On the lookout for entry points On the lookout for entry points http://www.federatedhermes.com/us/static/images/fhi/fed-hermes-logo-amp.png http://www.federatedhermes.com/us/daf\images\insights\article\hiker-walking-on-ice-small.jpg January 3 2024 January 4 2024

On the lookout for entry points

Three things to watch in 2024.

Published January 4 2024
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Economy We expect the U.S. economy to weaken in 2024, though the Federal Reserve’s recent dovish pivot has changed the calculus a bit. The probability of rate cuts in the back half of 2024 has risen substantially, but the Fed refuses to declare victory on inflation. While our forecasts lean toward a modest recession, a deeper downturn cannot be ruled out. That represents the biggest risk to the high-yield market, as it likely would lead to considerably higher spreads and default rates.  

Valuations Spreads ended November very tight versus historical levels. The spread to Treasuries (as measured by the Credit Suisse High Yield II benchmark) was 397 basis points at month-end versus a long-term median of 494. This development is driving most decision-making today. Investors seem to be pricing in a Goldilocks soft-landing scenario that is far from certain. When spreads are this tight, issuer fundamentals and free cash flow become paramount. You don’t want to own the underperformers when the tide turns and spreads widen. Markets can move quickly, so we are focusing on being nimble and ready to act when an attractive entry point emerges.

Green shoots Successful managers in 2024 will be able to capitalize quickly on the first signs of an economic sea change. We think that a slowdown or recession would be a sign to add or increase high-yield exposure as spreads likely will widen and relative valuations improve. Also, duration in this market is relatively short. Over the last decade, aggressive deals have been financed in the leveraged loan and private credit markets, boosting the credit quality of high-yield bonds. Be ready to deploy capital to high yield when broad valuations improve.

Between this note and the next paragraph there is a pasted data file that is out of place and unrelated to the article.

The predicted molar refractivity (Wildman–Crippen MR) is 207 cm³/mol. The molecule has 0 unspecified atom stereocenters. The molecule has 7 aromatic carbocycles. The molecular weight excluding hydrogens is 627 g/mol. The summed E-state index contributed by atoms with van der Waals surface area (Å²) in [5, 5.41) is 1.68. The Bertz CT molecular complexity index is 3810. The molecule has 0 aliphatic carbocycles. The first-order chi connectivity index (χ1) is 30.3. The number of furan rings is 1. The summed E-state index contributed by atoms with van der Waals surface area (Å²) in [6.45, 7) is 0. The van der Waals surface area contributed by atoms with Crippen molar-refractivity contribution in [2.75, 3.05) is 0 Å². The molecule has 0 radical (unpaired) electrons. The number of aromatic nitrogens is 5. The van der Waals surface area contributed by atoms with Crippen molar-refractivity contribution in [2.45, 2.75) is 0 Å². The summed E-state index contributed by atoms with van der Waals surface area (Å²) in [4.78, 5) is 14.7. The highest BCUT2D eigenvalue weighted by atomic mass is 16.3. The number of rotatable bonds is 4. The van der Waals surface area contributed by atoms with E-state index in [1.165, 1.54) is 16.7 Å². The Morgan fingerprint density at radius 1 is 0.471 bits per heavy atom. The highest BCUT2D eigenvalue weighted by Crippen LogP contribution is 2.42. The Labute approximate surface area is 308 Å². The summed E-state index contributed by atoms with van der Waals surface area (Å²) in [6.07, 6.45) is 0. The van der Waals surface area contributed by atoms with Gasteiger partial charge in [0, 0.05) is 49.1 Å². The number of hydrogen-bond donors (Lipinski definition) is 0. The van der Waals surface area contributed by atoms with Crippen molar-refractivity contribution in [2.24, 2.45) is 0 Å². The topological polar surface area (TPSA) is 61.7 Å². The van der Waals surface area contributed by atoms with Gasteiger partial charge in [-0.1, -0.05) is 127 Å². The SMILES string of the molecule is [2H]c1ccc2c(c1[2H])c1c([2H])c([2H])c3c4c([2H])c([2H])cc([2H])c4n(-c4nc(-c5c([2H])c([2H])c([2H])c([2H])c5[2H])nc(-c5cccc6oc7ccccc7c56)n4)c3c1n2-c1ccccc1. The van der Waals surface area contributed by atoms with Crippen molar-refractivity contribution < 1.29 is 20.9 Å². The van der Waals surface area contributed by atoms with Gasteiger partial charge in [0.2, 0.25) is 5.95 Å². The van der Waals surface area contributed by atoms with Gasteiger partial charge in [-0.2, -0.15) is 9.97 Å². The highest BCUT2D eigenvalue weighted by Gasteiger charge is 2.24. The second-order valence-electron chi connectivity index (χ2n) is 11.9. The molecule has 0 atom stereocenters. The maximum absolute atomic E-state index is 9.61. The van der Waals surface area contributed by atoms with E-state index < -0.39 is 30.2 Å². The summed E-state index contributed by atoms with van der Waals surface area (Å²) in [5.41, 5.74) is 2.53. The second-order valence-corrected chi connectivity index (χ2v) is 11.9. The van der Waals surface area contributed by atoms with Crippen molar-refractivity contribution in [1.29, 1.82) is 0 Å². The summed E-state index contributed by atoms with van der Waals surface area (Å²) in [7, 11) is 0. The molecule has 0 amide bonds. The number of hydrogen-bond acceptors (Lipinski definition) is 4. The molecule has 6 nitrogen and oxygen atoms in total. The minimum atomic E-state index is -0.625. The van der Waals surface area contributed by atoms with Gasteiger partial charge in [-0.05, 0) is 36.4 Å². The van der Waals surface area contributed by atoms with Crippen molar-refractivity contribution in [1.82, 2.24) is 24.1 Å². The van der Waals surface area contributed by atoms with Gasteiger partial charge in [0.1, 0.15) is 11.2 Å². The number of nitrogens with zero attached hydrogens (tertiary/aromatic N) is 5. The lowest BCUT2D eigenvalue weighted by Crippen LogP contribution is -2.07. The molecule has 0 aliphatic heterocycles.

Tags 2024 Outlook .

Views are as of the date above and are subject to change based on market conditions and other factors. These views should not be construed as a recommendation for any specific security or sector.

Past performance is no guarantee of future results.

Bond prices are sensitive to changes in interest rates and a rise in interest rates can cause a decline in their prices.  In addition, fixed income investors should be aware of other risks such as credit risk, inflation risk, call risk and liquidity risk.

The Credit Suisse High Yield Index is designed to mirror the investable universe of the U.S. dollar-denominated high yield debt traded in the U.S. credit market. Indexes are unmanaged and investments cannot be made in an index.

Duration is a measure of a security’s price sensitivity to changes in interest rates. Securities with longer durations are more sensitive to changes in interest rates than securities of shorter durations.

High-yield, lower-rated securities generally entail greater market, credit/default and liquidity risk and may be more volatile than investment-grade securities. For example, their prices are more volatile, economic downturns and financial setbacks may affect their prices more negatively, and their trading market may be more limited.

Issued and approved by Federated Investment Management Company